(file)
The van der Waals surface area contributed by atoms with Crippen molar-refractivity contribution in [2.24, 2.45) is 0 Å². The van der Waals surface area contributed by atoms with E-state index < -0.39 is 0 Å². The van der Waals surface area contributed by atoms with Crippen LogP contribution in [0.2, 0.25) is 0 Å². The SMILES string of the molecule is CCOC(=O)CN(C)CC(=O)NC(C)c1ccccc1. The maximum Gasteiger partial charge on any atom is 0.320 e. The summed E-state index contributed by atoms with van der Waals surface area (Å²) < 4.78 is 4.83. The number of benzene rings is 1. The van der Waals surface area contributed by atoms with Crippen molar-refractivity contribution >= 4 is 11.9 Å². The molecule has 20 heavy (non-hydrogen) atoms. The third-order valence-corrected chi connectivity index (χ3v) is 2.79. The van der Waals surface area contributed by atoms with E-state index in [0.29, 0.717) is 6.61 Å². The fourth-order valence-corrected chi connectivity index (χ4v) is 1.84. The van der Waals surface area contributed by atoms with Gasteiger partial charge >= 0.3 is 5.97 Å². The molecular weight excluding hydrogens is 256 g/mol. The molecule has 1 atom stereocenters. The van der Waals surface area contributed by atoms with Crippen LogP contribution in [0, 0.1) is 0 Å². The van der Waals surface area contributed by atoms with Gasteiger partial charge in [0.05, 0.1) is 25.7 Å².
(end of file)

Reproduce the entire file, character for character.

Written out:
The van der Waals surface area contributed by atoms with Crippen molar-refractivity contribution in [2.24, 2.45) is 0 Å². The van der Waals surface area contributed by atoms with E-state index < -0.39 is 0 Å². The van der Waals surface area contributed by atoms with Crippen LogP contribution in [0.2, 0.25) is 0 Å². The SMILES string of the molecule is CCOC(=O)CN(C)CC(=O)NC(C)c1ccccc1. The maximum Gasteiger partial charge on any atom is 0.320 e. The summed E-state index contributed by atoms with van der Waals surface area (Å²) < 4.78 is 4.83. The number of benzene rings is 1. The van der Waals surface area contributed by atoms with Crippen molar-refractivity contribution >= 4 is 11.9 Å². The molecule has 20 heavy (non-hydrogen) atoms. The third-order valence-corrected chi connectivity index (χ3v) is 2.79. The van der Waals surface area contributed by atoms with E-state index in [0.29, 0.717) is 6.61 Å². The fourth-order valence-corrected chi connectivity index (χ4v) is 1.84. The van der Waals surface area contributed by atoms with Gasteiger partial charge >= 0.3 is 5.97 Å². The molecular weight excluding hydrogens is 256 g/mol. The molecule has 1 atom stereocenters. The van der Waals surface area contributed by atoms with Crippen LogP contribution in [0, 0.1) is 0 Å². The van der Waals surface area contributed by atoms with Gasteiger partial charge in [0.05, 0.1) is 25.7 Å².